Thursday, April 08, 2010

Revenue Enhancer

Philadelphia has decriminalized pot. At least for amounts under one ounce.

By Kamika Dunlap on April 7, 2010 9:55 AM

Philadelphia's new marijuana policy will take effect next month and decriminalizes the small possession of pot for personal use.

The goal of the new policy is to sweep about 3,000 small-time marijuana cases annually out of the main court system in an effort to unclog Philadelphia's crowded court dockets, reports. The policy decriminalizes small amounts of marijuana possession.

The policy shift will allow prosecutors to charge such cases for people with arrested with up to 30 grams (slightly more than an ounce) of the drug as summary offenses rather than as misdemeanors. As a result they may have to pay a fine but face no risk of a criminal record.

The fines could range from $200 for minor drug possession and first-time offenders and $300 for others. The fines could generate significant revenue for the Philadelphia courts.

Many marijuana consumers in Philadelphia welcome the new approach. Members of the city's defense bar also endorsed the new marijuana-prosecution policy.

Crushing state budget deficits gave advocates in California, Washington, New Hampshire, Rhode Island, New York and elsewhere an opening to pitch marijuana as a new source of tax revenue.
I wonder if police will be carrying scales?

Monica Yant Kinney I think has the best take on this.
Goldstein thought pols might act to avert a lawsuit over startling statistics showing black men make up more than 75 percent of pot arrests. Instead of fear, the promise of saving beaucoup cash - and even raising revenue - spurred the shift.

"There was," he noted, "too much money on the table to leave it."

You'd think if authorities are now treating pot possession as a summary offense, they'd simply seize the weed, issue a ticket, send the smoker walking, and save cops' time. But Williams won't go there, calling full-blown marijuana arrests a time-honored means of "clearing a corner."

Besides Williams, two state Supreme Court justices have signed off on the kinda-sorta-decriminalization, wink-and-nod-minimization pot policy change. One is Chief Justice Ronald D. Castille, once the D.A. The other is Seamus P. McCaffery, the Harley-riding former cop who called advocates' wishful thinking about legalization "a crock."

"I spent 20 years patrolling the streets," McCaffery told me. "I'd lock up Monica Yant Kinney if I caught her smoking a joint."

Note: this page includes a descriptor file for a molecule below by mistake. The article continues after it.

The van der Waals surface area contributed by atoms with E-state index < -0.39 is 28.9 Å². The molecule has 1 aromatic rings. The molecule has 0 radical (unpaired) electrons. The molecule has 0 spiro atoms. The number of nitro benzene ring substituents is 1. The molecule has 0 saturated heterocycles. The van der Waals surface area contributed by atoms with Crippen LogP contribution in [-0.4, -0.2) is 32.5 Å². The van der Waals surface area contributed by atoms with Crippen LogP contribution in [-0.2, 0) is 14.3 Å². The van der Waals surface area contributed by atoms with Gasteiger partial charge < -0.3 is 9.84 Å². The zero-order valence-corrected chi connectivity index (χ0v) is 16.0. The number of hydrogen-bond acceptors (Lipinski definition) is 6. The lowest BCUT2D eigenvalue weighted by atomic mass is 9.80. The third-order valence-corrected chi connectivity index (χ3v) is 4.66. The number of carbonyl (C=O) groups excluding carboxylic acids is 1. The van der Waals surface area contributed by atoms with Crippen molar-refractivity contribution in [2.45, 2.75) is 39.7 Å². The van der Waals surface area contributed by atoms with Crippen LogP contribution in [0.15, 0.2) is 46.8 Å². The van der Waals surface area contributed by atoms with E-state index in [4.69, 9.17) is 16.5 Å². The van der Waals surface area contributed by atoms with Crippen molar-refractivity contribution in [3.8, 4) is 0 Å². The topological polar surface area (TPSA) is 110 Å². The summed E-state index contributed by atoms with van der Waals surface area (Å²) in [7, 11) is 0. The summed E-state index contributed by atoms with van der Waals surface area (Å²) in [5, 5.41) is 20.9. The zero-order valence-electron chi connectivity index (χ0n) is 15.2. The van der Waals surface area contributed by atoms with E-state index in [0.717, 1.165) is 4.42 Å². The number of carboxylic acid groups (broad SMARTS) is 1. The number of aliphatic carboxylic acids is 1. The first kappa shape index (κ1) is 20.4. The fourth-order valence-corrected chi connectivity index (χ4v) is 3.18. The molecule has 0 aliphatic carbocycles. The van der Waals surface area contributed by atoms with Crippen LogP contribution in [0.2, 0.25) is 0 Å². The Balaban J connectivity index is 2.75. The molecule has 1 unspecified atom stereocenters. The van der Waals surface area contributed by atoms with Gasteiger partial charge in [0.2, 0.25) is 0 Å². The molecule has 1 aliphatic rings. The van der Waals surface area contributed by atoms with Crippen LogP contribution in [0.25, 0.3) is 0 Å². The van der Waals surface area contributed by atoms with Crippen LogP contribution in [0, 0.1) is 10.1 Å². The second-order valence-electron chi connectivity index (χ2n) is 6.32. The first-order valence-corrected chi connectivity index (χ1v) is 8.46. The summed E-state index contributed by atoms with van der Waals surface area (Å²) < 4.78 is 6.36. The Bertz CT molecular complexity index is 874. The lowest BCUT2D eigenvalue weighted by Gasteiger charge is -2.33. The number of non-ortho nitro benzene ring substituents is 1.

At the same time, McCaffery seems to admit that until now, the penalty hasn't fit the crime. "We're giving young men and women criminal records," he demurred, "when it doesn't need to be that way."
Ah. Raising money from the previously untaxed. And the best thing? There is no limit on the amount that can be assessed on any given criminal - uh I mean taxpayer, or should that be citizen? Every State treats its marks, uh, I mean citizens, differently. Take California for instance.
On Wednesday, advocates for legalizing marijuana officially secured enough signatures to put a referendum on the California ballot this November asking voters to legalize and tax pot.
Taxes are a big selling point. Politicians can't resist. "People who want to be taxed? Its a miracle." But it is also a protection racket. "Please tax us so we don't have to live in fear."

So far the city of Washington DC hasn't caught on.
"California, like it or not, really pushes American politics and business in one direction or another," said St. Pierre, noting the issue is also expected to soon land on the ballot in Nevada and Oregon. "I am going to guess four to six years after the citizens of California pass something like this, there is either an initiative here or the city council takes it up."

Already, D.C. Council member Marion Barry (D-Ward 8) has been grumbling publicly that some of the District's drug laws need to be reformed because too many residents are being locked up for drug possession. But Council member David A. Catania (I-At large), the chairman of the Committee on Health, and other council members have made it clear they do not want the medical marijuana legislation pending before the council to spiral into a debate over outright legalization.

A Washington Post poll conducted in January found District residents were split on whether they supported legalizing small amounts of marijuana for personal use. Forty-six percent of residents favored the idea, but 48 percent opposed.

But while 60 percent of whites supported legalizing marijuana, only 37 percent of African-Americans felt that way, largely due to strong opposition among older black women.
I would love to see a Republican Congress vote out prohibition as a fiscal sanity measure. Just to see heads explode on all sides of the issue.

Here are a couple of books on the subject. This one I have read:

Marijuana is Safer: So Why Are We Driving People to Drink?

This one I have not:

Why Marijuana Should Be Legal

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